By all accounts, IETF 69 was a success. Held in a grand hotel in downtown Chicago, we had in attendance 1,146 people from 40 countries. In spite of the noise from ongoing renovations to the hotel, progress was made in a number of working groups.
IETF 69 was hosted by Motorola, and the site network was subcontracted to Verilan Networks. As always, we depended on a team of dedicated volunteers. The week was filled with the usual mixture of working group meetings, BoF (birds-of-a-feather) sessions, research group meetings, and countless side meetings.
It was interesting to hear from Ken Zdunek, vice president of networks research at Motorola, which hosted IETF 42 in Chicago as well. Ken talked about the ways in which Chicago and the Internet have changed over the past nine years.
Since IETF 68, two new WGs were chartered and 10 WGs were closed. During that time, the WGs and their individual contributors produced 436 new drafts and generated 946 updated drafts. There are still approximately 120 chartered WGs. The Internet Engineering Steering Group approved 96 drafts for publication as requests for comments (RFCs). The RFC Editor published 103 new RFCs.
The RFC Editor contract was renewed with the University of Southern California’s Information Sciences Institute (ISI). As most of you know, ISI has filled this role since the RFC series began. An RFC Editor style guide has been published and is available here.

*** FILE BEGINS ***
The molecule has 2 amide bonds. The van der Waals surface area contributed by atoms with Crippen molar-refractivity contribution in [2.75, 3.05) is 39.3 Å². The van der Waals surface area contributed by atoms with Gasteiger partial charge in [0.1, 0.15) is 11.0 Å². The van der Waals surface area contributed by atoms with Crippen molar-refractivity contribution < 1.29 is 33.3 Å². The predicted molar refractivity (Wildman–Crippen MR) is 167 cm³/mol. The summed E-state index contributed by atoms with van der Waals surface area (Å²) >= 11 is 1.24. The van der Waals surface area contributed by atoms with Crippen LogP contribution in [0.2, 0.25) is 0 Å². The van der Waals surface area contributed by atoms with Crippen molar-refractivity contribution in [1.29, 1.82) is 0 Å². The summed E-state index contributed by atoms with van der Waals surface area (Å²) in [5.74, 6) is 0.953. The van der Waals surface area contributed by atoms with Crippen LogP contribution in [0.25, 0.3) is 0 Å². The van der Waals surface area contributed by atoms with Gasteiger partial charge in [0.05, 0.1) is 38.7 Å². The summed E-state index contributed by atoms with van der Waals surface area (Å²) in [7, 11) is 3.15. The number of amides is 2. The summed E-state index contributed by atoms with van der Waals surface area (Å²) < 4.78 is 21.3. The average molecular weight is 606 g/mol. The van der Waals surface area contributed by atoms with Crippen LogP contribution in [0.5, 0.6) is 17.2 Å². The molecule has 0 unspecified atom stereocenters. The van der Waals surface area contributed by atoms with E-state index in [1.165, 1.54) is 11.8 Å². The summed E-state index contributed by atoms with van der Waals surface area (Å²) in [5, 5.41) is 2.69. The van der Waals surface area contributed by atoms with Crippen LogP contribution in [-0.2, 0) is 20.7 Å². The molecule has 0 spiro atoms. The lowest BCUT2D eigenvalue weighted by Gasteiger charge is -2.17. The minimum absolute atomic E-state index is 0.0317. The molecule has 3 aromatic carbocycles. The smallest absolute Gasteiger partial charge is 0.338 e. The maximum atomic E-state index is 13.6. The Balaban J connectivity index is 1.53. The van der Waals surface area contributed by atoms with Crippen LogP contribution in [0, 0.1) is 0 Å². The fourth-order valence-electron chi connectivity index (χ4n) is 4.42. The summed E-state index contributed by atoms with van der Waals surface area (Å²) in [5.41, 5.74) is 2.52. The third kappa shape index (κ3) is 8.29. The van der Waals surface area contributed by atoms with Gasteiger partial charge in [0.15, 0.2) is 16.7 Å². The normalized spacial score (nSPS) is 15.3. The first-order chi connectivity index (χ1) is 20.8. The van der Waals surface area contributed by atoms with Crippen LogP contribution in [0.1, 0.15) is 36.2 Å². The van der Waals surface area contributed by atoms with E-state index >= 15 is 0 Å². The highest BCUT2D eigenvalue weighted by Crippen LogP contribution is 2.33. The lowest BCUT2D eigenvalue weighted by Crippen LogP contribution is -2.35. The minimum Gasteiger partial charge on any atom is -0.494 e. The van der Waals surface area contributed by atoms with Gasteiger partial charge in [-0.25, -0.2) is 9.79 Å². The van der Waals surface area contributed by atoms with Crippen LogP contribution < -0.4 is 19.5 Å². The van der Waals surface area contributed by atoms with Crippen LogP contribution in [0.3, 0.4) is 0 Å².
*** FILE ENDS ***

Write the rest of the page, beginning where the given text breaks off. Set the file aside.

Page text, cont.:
In addition, the IETF Secretariat Services request for proposals (RFP) was released on schedule, and the goal is to award one or more contracts in October 2007. The tools team did an outstanding job of rewriting all tools that do not require login-so as to resolve security flaws in those tools. As a next step, tools that require login will be rewritten to deal with their security issues.
One of the hot topics at IETF 69 was the transition from IPv4 to IPv6. The hope was to identify specific actions the IETF can take to facilitate a smooth transition. In the past, the IETF has operated on the assumption that the transition will occur before the IPv4 address space is exhausted. However, there is an increasing realisation that this may not be the case. The discussions at IETF 69 were attempts to revisit the topic. A variety of opinions were expressed, and a lively discussion ensued at the plenary, but ultimately, no consensus was reached on what the IETF can do right now. I believe this discussion will continue and that the IETF has a valuable contribution to make in this area.
I look forward to seeing you at IETF 70 in Vancouver on 2-7 December 2007 and at IETF 71 in Philadelphia on 9-14 March 2008. As always, here are scheduling information for upcoming IETF meetings.